By Martin Kelly, Editor, TRAVELtech
PUBLISHER Lonely Planet has finally applied its globally famous brand to a bookable travel product with the launch of Haystack, its own accommodation database.
The Haystack booking engine has even made it onto the front page of the Lonely Planet site – something the company once said would never happen.
“Travel services is a value add and there’s no chance of us putting a booking engine on the front page of the site – we’ll keep that for content,” a senior Lonely Planet executive told TRAVELtech less than two years ago.
“At the end of the day our core business is content and guide books, a business that’s been 30 years in the making.
“It’s not about making a buck – it’s about providing services our customers are interested in.”
But clearly the company is now looking for alternative revenue sources with insider talk suggesting its core guide book business is flagging as travelers turn to the internet, where the expectation is that content should be free of charge.
As a result, Lonely Planet makes little revenue from its website, despite attracting five million visitors a month, although it is now offering advertising to outsiders.
Another is issue is credibility, which Lonely Planet no longer “owns” with the rise of countless travel user review sites, many of which also offer booking tools.
Hence the need for Lonely Planet to change tack and behave more like a travel business than a publisher above commercial concerns.
Yet Lonely Planet has had a toe in the water, employing a hands-off approach to distribution for the past couple of years.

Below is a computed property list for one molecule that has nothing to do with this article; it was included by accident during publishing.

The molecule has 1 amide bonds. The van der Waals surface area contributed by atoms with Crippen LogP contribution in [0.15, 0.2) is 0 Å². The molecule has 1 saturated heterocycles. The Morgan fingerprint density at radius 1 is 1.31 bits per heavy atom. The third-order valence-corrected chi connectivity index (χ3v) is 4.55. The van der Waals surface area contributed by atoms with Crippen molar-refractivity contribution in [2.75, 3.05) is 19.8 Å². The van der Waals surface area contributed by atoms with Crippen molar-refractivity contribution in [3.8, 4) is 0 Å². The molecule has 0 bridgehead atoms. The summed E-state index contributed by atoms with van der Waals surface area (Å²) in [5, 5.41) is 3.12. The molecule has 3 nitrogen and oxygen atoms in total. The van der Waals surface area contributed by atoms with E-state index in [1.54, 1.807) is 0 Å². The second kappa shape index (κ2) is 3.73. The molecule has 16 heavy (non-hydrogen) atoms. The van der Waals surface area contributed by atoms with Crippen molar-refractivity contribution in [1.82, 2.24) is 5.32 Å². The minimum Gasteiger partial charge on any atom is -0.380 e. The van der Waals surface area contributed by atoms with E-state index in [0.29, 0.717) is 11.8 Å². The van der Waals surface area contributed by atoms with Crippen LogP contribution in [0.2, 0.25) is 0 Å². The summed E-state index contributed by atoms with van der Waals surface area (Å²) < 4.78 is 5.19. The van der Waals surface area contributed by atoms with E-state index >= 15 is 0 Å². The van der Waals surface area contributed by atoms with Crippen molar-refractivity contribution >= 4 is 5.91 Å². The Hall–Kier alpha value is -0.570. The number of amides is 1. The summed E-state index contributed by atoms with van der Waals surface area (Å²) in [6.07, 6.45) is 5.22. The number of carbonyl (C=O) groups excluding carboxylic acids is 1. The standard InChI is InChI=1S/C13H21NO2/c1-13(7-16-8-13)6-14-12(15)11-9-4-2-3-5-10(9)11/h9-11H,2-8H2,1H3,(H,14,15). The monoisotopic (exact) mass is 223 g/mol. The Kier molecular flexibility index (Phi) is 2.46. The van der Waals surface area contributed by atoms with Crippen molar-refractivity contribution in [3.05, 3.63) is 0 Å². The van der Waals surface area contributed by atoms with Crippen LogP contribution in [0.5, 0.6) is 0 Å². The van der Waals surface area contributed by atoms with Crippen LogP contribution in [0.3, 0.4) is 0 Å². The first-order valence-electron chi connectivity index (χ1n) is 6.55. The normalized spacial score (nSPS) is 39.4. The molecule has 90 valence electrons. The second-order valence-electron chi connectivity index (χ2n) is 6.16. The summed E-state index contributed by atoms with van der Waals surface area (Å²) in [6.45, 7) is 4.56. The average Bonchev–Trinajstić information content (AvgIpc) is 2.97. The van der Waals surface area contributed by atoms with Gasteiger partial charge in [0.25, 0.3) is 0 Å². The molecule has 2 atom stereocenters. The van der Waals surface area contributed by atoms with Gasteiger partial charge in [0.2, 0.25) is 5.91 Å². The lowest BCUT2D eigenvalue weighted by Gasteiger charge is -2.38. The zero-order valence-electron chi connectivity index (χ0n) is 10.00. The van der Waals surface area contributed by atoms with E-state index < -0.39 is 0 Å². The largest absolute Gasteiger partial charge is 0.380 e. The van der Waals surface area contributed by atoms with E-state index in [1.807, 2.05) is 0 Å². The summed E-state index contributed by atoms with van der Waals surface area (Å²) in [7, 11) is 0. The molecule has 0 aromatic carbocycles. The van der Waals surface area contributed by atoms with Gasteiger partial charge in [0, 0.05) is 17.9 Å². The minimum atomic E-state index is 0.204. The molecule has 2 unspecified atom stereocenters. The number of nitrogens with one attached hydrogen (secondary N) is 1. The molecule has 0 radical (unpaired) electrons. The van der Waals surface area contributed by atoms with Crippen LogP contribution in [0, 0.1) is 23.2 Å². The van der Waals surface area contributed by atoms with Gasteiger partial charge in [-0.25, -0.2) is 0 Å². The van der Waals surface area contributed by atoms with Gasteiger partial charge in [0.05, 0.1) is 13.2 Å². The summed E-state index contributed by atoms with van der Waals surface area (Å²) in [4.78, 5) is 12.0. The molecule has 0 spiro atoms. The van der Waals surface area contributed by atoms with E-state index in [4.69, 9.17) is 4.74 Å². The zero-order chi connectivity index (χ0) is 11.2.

It has acted as a platform for numerous product aggregators selling everything from flights to tours through its “travel services” division.
Providers include Kayak, Global Travel market, bezurk, hostelworld.com, trainticket.com.au, activitybreaks.com, worldnomads.com, viator.com, godo.com, ekit.com and altrek.com.
Lonely Planet receives separately negotiated commissions for bookings and purchases through these sites.
But now the company has decided to get its hands dirty and moved to develop its own branded product with Haystack, for which it receives a 10% commission on every reservation.
The bookings system features web 2.0 features (users can also add their own reviews) has been developed by UK company Softwire.
Haystack started just before Christmas with 390 properties – it now has more than 1000.
The sales pitch is: “All Haystack properties are handpicked by Lonely Planet authors then reviewed and recommended to join Haystack.
“Once a property joins, they provide us with great rates and live availability so you can be sure that what you are seeing is the best available price on that day.”
These words certainly provide a contrast to the hard-hitting content of the publisher’s famous guide book.
It will be interesting to see how the publisher handles potential conflicts of interest over time.
For now, this is how Lonely Planet answers the question: “Are Lonely Planet reviews still independent?”
“It’s simple; our authors are independent, dedicated travelers.
“Our authors do not accept kickbacks, payment or favours in return for positive reviews.
“Authors select and review properties for our website independently, then we approach those properties to become bookable on Haystack – not the other way around!”
Funny, because approaching suppliers is something all major accommodation sites do.
They have a "sales team" that pushes the benefits of distributing through their database.
What makes Lonely Planet different? Time will tell.
February 8, 2007